As I’ve no doubt said before I consider myself and my family are very fortunate. The biggest pluses are I don’t have to work for a, modest, living and both Marilyn and I are healthy so we are not struggling with the biggest worries that many are facing, at the moment at least. Lockdown for me was fine, I did a lot of volunteering through March and April which was personally rewarding and also meant I got out of the house more than I would have been allowed had I not been doing that. Fast forward to August and I still exist in something of a local bubble, or maybe bubbles. I don’t venture far from home these days, I can count on one hand the times I have been more than 20 miles from home since March. I’ve posted a photo of Audley End House, an English Heritage site, which we visited recently. It is about 30 miles away so for these times something of an epic journey. In ‘normal’ times a visit to an English heritage park (the house is actually closed due to Covid) would not be high on my priorities but in the current circumstances when the weather is fine it makes for as nice day out. A picnic by the river in the sunshine, the peace and tranquillity of the countryside, and an absence of crowds of strangers. We’ve had something of a heat wave recently and folk have been flocking in their thousands to popular beach resorts where social distancing is impossible. They don’t even visit loads of different resorts but all flock to the same five or six places. To me it is madness. I’m not particularly frightened of catching the virus (I often believe I had it mildly back in January anyway), the fear I have, if fear is not too dramatic, is catching it and unknowingly spreading it to others prior to having symptoms. I don’t want to contribute to the possibility that large crowds of strangers from disparate locations being a recipe for creating second spikes which will result in more lockdowns and of course more deaths. So for a change of scenery in a ‘safe’ environment a day out in the country just 30 miles from home. Unprecedented!


Of course in normal times I would be off to London to gigs, to bars and restaurants, short breaks to France or maybe Italy and socialising locally and far and wide with a large circle of friends and acquaintances. Do I miss all that? Yes to an extent I guess but I feel it would be selfish to try and return to me ‘normal’ social activity in these abnormal times. Many don’t think like that though, especially the young which is totally understandable. However their understandable, but never the less short sighted and selfish actions since lockdown eased, are already resulting in new spikes, especially in France and Spain and in some communities in the UK.


Although my life is very different in August 2020 I’m quite comfortable with it. I’m very lucky that I enjoy playing golf and play just three miles from home at a very friendly club where I can meet people in what I consider a ‘safe bubble’. I get exercise, fresh air and a social intercourse, I have many friends also playing there so keep in touch through golf when meeting in pubs and houses is more complicated. And of course when I want solitude I have photography, I have to admit that my project work has lapsed somewhat but I have a large backlog of processing and books I place to create. When the weather is more conducive to being indoors I will crack on with it.


I’m sure in time if the pandemic eases or a vaccination is developed life will change yet again.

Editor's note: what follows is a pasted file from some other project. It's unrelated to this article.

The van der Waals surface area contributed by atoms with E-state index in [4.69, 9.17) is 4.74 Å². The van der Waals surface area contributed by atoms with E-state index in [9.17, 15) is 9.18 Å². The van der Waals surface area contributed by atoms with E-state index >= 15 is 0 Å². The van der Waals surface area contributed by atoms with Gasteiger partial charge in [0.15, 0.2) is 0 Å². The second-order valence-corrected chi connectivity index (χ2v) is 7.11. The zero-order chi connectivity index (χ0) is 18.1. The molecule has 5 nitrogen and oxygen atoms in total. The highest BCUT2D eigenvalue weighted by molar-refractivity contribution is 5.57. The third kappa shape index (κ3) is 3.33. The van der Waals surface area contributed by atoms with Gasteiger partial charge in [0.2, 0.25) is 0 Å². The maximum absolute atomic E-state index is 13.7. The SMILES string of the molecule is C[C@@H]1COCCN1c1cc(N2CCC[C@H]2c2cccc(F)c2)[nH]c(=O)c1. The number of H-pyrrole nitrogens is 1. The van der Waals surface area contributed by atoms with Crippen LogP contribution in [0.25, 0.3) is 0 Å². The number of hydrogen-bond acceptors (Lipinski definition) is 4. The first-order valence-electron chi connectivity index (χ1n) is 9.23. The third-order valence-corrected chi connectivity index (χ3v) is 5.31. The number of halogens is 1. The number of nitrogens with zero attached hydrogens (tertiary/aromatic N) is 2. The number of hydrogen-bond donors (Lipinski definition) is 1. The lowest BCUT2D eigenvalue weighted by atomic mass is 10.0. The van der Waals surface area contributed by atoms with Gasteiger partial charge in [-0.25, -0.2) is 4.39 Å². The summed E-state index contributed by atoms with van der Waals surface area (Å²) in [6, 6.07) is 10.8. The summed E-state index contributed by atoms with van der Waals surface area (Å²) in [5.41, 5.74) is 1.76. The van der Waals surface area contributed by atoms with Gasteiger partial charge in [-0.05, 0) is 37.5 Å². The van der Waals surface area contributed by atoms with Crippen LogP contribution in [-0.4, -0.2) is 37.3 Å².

Away from me personally the news is spilt between updates on second spikes, as I mentioned France, Spain, even New Zealand have seen the need for further lockdowns this week and we have seen some here although not on such a big scale. Wearing face coverings is now accepted as sensible, in shops, crowded places, cinemas (who would go to a cinema at the moment??) I like many dislike wearing a face covering but I do now agree it is mine (and everyone’s) duty to try to minimise spreading the infection. The other news is the constant recriminations, be it returning to school, exam results, whatever, everything feels polarised around political beliefs irrespective of the facts. In 2020 to express a different opinion on just about anything is classed as a ‘hate crime’ and the constant bickering around so called ‘hate’ seems to fit neatly into political beliefs. The only way to escape it is to switch off all media and have a picnic in the sunshine – somewhere safe like Audley End park.


Covid-19 Diaries Mid July 2020

23 July 20

Posted at 12:05

Sanitising StationSanitising station outside Next. face coverings are compulsary in shops in England from 24th July 2020.

It is mid July 2020, forty five thousand plus have died of Covid-19 in the UK but lockdown has now been eased and there is some relaxation around meeting people, going to work and leisure activity, even pubs and restaurants have opened with the required social distancing and Covid safe routines. There are local spikes and lockdowns and of course the virus is still prevalent, there is no vaccine. Many parts of the world have not yet peaked, the US, South America, India and most of Africa for example.


In the UK the current debate is about face masks or coverings. They will be mandatory in shops and public transport from 24th July. Personally I think they are of limited use, they do of course prevent one spreading the virus through sneezing, coughing even shouting (singing in choirs is still banned) but many who wear them do not cover their nose for example (some even wear them under their chins!!). They give a false sense of security making the wearer feel invincible. Wearers also constantly fiddle with them thereby touching their faces with potentially infected hands. For me keeping hands clean and sanitised and avoiding crowded places or contact with strangers are good practices along with keeping as fit and healthy as possible so being equipped to fight the virus if you become infected.